Tag Archives: Yocheved

Jew of the Week: Ofra Haza

Ofra Haza

Ofra Haza

Bat-Sheva Ofra Haza (1957-2000) was born in Tel-Aviv to Yemenite Jewish parents, the youngest of nine children. Her talent was first discovered in her youth when she performed with a small theatre troupe. After her military service was complete, Haza officially began her musical career. Her first album quickly went gold, as did her two follow-up albums. In 1983, she was runner-up at the Eurovision Contest, skyrocketing her fame, and giving her next two albums platinum status. She was voted Israel’s “Female Vocalist of the Year” four times in a row. By the late 80s, her fame had spread internationally, particularly for her ‘Yemenite Songs’ album, and its single “Im Nin’alu” (written by 17th-century Rabbi Shalom Shabazi). Her unique mix of Israeli, Arabic, and traditional Jewish music soon topped the Eurochart, and she was even nominated for a Grammy in 1992. Haza collaborated and performed alongside popular artists like Paula Abdul, Michael Jackson, Sarah Brightman, and Iggy Pop, and many others have done covers of her songs, including Madonna and Led Zeppelin. She also voiced Moses’ mother Yocheved in The Prince of Egypt, and sang the hit song from the movie, ‘Deliver Us’, in 17 languages. (It is said that the film artists were so struck by Haza’s beauty that they decided to sketch the character Yocheved to look like her.) Haza also sang on the soundtracks of at least seven other movies. All in all, she brought forth an incredible 24 solo albums. Sadly, Haza died fifteen years ago this week, at just 42 years of age, while in the midst of working on another album. It was later revealed that the likely cause was AIDS-related, which many believed she contracted from her husband. (Her husband said it was from a blood transfusion during a miscarriage, though he himself was found dead shortly after, possibly from a drug overdose). Beloved by Israelis and fans around the world, her music continues to inspire, and she is still often described as the “Madonna of the East”. Tel-Aviv’s Gan Ofra park is named in her honour.

Words of the Week

I don’t know what I would have done without believing in God. His support gives me power and energy to continue to be optimistic, to smile, not to be depressed. Sometimes, if things are not going so well, I don’t cry. I say maybe it’s meant to be…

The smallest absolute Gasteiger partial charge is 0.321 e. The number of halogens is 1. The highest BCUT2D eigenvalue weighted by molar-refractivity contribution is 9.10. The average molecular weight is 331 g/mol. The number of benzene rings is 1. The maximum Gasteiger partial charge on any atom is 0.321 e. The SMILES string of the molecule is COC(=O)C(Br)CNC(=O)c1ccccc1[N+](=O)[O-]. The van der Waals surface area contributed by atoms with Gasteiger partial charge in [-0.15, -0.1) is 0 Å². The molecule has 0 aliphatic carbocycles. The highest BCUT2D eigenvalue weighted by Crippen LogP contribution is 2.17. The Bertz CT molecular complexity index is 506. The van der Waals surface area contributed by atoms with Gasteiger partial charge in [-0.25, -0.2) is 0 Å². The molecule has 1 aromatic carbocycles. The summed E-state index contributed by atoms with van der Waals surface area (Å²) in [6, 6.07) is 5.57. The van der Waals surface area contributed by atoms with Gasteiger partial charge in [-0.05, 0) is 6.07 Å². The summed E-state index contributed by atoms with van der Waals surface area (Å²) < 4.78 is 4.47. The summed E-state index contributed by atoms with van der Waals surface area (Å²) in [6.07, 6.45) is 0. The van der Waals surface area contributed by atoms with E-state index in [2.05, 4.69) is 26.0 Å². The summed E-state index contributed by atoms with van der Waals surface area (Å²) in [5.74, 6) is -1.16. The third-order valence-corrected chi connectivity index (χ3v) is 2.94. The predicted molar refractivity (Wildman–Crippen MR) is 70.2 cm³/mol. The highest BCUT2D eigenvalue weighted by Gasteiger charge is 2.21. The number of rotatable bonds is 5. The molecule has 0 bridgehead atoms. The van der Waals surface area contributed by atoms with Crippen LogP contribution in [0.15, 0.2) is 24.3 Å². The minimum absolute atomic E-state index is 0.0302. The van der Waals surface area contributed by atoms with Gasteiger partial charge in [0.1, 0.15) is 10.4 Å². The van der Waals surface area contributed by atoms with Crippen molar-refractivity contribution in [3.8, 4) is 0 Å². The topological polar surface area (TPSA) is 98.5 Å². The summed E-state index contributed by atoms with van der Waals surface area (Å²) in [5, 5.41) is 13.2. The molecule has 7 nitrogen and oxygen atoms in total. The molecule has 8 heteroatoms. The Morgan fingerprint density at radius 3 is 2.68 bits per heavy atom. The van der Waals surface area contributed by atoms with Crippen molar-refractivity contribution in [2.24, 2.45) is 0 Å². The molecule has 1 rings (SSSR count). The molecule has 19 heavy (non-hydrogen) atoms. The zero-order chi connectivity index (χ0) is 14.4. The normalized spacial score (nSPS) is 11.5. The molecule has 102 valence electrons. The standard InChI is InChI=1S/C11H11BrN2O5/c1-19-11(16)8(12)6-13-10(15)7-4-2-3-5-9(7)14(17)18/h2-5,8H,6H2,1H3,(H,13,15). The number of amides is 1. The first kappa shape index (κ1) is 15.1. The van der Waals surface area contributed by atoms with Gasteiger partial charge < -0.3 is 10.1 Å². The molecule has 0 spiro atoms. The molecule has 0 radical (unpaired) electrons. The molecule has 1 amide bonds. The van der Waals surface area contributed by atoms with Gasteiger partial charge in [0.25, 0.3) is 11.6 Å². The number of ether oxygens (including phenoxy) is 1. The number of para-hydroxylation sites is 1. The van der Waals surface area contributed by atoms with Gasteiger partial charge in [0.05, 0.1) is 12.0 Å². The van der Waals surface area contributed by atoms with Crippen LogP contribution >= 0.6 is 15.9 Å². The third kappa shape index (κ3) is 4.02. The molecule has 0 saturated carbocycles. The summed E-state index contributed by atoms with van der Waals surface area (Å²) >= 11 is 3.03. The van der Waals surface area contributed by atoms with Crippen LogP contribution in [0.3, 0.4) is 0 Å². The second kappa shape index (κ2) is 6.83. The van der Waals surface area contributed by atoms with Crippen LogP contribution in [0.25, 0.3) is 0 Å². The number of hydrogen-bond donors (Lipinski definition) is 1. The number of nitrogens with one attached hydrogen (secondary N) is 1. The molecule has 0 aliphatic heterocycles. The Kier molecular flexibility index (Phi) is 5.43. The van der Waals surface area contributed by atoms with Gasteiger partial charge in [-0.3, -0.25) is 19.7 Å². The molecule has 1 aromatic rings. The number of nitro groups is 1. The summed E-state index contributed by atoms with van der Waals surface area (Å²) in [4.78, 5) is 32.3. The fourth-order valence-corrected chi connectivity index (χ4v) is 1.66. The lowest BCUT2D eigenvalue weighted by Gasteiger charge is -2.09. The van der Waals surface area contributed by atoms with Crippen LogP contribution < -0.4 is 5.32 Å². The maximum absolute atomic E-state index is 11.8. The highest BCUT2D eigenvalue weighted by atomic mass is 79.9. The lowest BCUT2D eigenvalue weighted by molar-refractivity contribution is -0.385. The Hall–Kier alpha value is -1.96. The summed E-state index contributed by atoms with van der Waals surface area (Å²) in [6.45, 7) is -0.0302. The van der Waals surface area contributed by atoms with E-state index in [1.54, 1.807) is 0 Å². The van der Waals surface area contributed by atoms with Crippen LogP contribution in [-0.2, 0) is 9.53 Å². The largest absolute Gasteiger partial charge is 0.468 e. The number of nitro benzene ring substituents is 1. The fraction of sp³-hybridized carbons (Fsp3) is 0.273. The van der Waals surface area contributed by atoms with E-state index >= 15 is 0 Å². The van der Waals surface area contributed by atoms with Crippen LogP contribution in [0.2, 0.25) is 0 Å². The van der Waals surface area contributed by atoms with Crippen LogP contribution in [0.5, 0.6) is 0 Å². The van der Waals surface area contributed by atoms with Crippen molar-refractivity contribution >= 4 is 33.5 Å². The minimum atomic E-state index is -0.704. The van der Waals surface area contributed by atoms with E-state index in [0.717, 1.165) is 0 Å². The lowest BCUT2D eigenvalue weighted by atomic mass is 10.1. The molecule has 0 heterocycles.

– Ofra Haza

Jew of the Week: Moshe Rabbeinu

The Greatest Prophet

“Moses Leads the Jews out of Egypt”, by Stephen Howard

Moshe “Moses” ben Amram (c. 1393-1273 BCE) The Pharaoh’s astrologers told him that the “Saviour of the Hebrews” will be born in the month of Adar. Pharaoh decreed all male newborns be drowned in the Nile river. Yocheved was able to hide little Tuviah for 3 months until placing him in a basket on the river. The Pharaoh’s daughter found the floating baby and named him Moshe – meaning “draw” for she drew him from the river. He would later “draw” the Jews out of Egypt. Ironically, the baby that Pharaoh was trying to kill was raised in his own palace! More ironic still, just as Pharaoh drowned the children, his men were ultimately drowned in the Red Sea. Moses was the greatest prophet that ever lived, as well as the humblest man to walk the Earth. He wrote the Torah, as dictated by God, and brought down the 613 commandments of Judaism. It is thus no surprise that the numerical value of “Moshe Rabbeinu” (משה רבינו) in gematria is 613. This coming Monday night begins the 3323rd Passover since Moses led us out of Egypt.

Words of the Week

In the Haggadah we read, “The Torah speaks of four sons: One is wise, one is wicked, one is simple and one does not know how to ask.” In our generation, however, we also have a “fifth son” – the Jewish child who isn’t even at the seder! Our task is to go seek out these sons and daughters and bring them to the Passover table.
The Lubavitcher Rebbe, in a public letter issued shortly before Passover of 1957